And then it was back to the Alamo Drafthouse for some more Far-Out Flicks, starting with THE SIMILARS (LOS PARECIDOS) from Isaac Ezban, who also directed EL INCIDENTE. This guy is one to watch, and I told him afterwards that I want to buy a ticket now to whatever he makes next. In a love-letter (homage is too weak of a word) to The Twilight Zone, the film starts on a dark, rainy night in 1968. A bearded man is trapped in a bus station, trying desperately to get into the city where his wife is giving birth to twins. Another woman is there, 8 months pregnant and desperate to get to the hospital after a fight with her husband. More people show up--a medical student on his way to a protest, a mother with her sick child, a native woman. And of course, the man behind the ticket counter. And they're all trapped in there--not just the rain, not just the warnings on the radio to not go out, but physically trapped--the doors won't open. And then some extreme strangeness starts happening. They all start growing beards and looking like that first man I mentioned. Paranoia sets in, as they all start setting against each other, and some final twists add up to another brilliant little mindbender from one of my new favorite directors.
And then it was LADY PSYCHO KILLER. With a title like that and a promise of a "feminist slasher flick," how could you go wrong? Well, they found a way--mostly by making the female slasher the product of her father's psychotic genes, a twist that adds nothing and detracts heavily from the feminist aspect. In any case, Ella is a good girl and an even better student. When her psychology professor assigns the entire class to "break a sexual norm" she goes to a strip club and is immediately creeped out by the owner (Ron Jeremy.) So she kills him...and she likes it. So she does it again, and again, and again. But it just never reaches its potential. I don't want to say it's a bad movie, because I liked a lot of it. It's just that it could've been something more. I mentioned that the father-was-a-psycho angle didn't work for me, and a few of my friends preferred to believe that her mother was actually the psycho who killed her dad. I like that idea, but want to take it one step further--that there was no dad. Mom was a psycho killer and she was immaculately conceived. After all she does say the Ella means Goddess. Anyway, is it a spoiler to talk about what I wished a movie had been instead of what it actually was? If it is, then don't read the previous few sentences.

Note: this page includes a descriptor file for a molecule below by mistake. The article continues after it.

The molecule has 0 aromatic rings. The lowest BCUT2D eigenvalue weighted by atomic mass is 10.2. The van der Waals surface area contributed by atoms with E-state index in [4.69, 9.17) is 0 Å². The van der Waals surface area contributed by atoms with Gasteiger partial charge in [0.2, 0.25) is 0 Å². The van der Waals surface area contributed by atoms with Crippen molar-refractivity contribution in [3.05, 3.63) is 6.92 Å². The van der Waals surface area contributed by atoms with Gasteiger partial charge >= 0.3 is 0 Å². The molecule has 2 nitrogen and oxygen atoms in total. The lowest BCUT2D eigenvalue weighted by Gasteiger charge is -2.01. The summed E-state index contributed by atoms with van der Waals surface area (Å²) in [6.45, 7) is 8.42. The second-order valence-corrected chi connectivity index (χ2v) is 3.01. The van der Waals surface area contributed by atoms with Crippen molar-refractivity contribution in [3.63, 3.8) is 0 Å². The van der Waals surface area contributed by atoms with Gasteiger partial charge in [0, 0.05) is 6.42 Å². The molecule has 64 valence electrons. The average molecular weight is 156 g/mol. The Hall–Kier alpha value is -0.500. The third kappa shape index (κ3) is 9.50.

And finally, I ended the night with the horror anthology LATE NIGHT DOUBLE FEATURE. It uses the framing device of a crappy late night show Dr. Nasty's Cavalcade of Horror. Dr. Nasty is an alcoholic pervert, and his assistant Nurse Nasty does all the work to keep the show going but gets none of the credit. Tonight they're showing a cannibal flick, DINNER FOR MONSTERS. A chef is called upon to cater a fancy dinner party, where the hosts have provided their own roast. Of course it's human, and if he doesn't cook and serve it, he will be next week's main course. Grotesque wackiness ensues. Next up is the art-house S&M movie SLIT, about a man who is paid to cut people--carefully and with sanitized blades. But one girl is unsatisfied with his services. And finally, the behind-the-scenes antics and abuse of Nurse Nasty get to be too much, and framing device is of course the third horror film in the double feature. With a most satisfying ending, to the film, and to the longest day of Indiefest.
Total Running Time: 418 minutes
My Total Minutes: 419,245